A concerted effort needs to be made to bring about a similar moral gap between the culture of schools and the culture of today’s disillusioned adult society. The notion that schools ‘must reflect the ‘anything goes, non-judgmental society’ because society is non-judgmental and multicultural, needs to be contested. It (the downbeat assumption) subtly acts as a negative leveller—a let-down which implies that schools should force students to accept bland, drab, colourless discourse, inevitably suggesting a bland, drab, colourless future. We should try to arrive at local state of affairs where there is a range of diverse community schools each operating with its own different stable, ethnic, moral and cultural favoured modes but nevertheless committed to the commongood. (To paraphrase Sinatra, each school should be able proudly to sing We did it our way!) Each school should adopt its own distinctive moral line—while fully acknowledging the overall authority of the secular state. They should treat their line as ‘the norm which counts’ within their walls. Parents and children, when deciding which school the child should enroll at, should be fully aware of the cultural emphases on which each school is operating. Let’s remember that immigrants, who arrive from distant countries normally manage to do so only after mustering great implicit courage. They also tend to be admirers of the relatively free anglophone culture they want to join. They certainly didn’t go to all the trouble, strain and upset of migrating… in order to muddify, neutralise or debilitate the culture of their new, chosen homeland. In most cases they will, of course, naturally wish to retain a fond memory of their former culture, but not as something which over-rides, resists or contradicts the new.)
Education is not a word which betokens the transmission of grey, objective, nondescript ‘information’ … like tapwater being pumped into homes. This kind of ‘transmission’ will soon be forgotten. Any transmission worthy of the name must be capable of lasting a lifetime. It will have to be much more memorable … a transmission of interest, solidarity, loyalty, fascination, insights, understanding, agendas-for-promising-futures, justice, creativity. Schools need to be places which are alive with joie de vivre, places whose central purpose is to grow the mental energy, articulacy and integrity of their students.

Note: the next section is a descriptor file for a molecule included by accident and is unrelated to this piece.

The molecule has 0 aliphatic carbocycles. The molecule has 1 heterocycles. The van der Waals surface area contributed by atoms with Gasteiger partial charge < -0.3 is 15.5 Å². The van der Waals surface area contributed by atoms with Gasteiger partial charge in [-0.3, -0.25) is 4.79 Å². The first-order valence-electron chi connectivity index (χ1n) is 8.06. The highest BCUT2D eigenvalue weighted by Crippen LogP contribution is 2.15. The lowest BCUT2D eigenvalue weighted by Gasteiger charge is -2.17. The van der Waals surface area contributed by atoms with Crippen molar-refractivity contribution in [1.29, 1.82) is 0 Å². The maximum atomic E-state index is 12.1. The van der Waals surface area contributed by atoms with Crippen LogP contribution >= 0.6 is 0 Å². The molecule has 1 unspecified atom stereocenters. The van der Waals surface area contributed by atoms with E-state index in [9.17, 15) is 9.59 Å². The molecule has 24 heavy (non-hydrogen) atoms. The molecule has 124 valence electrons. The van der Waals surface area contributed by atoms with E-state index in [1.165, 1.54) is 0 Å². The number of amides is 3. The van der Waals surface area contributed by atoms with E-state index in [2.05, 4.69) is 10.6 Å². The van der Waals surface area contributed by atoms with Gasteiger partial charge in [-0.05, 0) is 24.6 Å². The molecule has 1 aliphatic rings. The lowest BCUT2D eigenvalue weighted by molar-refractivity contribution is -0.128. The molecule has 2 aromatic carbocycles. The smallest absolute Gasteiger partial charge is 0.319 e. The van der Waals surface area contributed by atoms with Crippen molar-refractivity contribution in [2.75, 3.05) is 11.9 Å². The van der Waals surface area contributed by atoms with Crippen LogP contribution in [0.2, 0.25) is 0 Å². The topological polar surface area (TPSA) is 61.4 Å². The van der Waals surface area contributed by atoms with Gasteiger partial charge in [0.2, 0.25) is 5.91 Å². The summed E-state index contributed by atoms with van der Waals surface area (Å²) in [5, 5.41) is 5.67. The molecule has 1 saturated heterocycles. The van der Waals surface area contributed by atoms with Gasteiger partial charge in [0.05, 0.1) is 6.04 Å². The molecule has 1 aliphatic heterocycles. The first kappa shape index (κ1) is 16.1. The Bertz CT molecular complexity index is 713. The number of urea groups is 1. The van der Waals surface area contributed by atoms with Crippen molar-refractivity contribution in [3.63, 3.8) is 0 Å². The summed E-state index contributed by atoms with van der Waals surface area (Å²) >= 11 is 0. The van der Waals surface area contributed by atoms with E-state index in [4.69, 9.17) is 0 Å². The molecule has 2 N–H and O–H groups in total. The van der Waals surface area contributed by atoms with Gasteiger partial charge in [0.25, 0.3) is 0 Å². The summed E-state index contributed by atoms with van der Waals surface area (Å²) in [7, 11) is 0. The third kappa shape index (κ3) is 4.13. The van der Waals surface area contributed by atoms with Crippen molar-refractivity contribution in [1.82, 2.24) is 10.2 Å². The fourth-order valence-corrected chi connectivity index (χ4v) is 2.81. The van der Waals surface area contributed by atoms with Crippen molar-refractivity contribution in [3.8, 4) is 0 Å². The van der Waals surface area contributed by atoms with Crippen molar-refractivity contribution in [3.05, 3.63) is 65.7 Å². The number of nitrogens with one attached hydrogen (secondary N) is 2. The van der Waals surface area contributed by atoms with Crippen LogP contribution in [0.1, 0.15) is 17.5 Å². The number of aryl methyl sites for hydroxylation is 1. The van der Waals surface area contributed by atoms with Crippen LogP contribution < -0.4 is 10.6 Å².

But … this won’t be accomplished easily. The only way to bring-to-life the official curriculum which has been blandly summarised by a distant committee of VIPs, is for the teacher to bring a lot of student-friendly imagination to bear on it. And the main form such energising imagination must take arises from asking the question: What would it have been like to be there?
This is the gist of the philosopher R. G. Collingwood’s method of getting to understand the past. It involves carefully de-centering into the tensions, risks and awkwardnesses which confronted people stuck in difficult environments long ago.
Yes, when Napoleon escaped from the island of Elba he soon gathered a rag-tag following of supporters intent on trooping up the Rhone valley towards the North. How did Napoleon think such an unruly, unpaid rabble could take-on the full might of the French state? How did anyone who joined that motley crowd think they could triumph? Well, destiny played into their hands, because the Bourbon government in Paris sent Marshall Ney with a well-equipped army to stop Napoleon in his tracks. They forgot that Napoleon and Ney had been old friends, and that the Marshall would, after agonising deliberations, throw his lot in with Napoleon, rather than his Parisian taskmasters.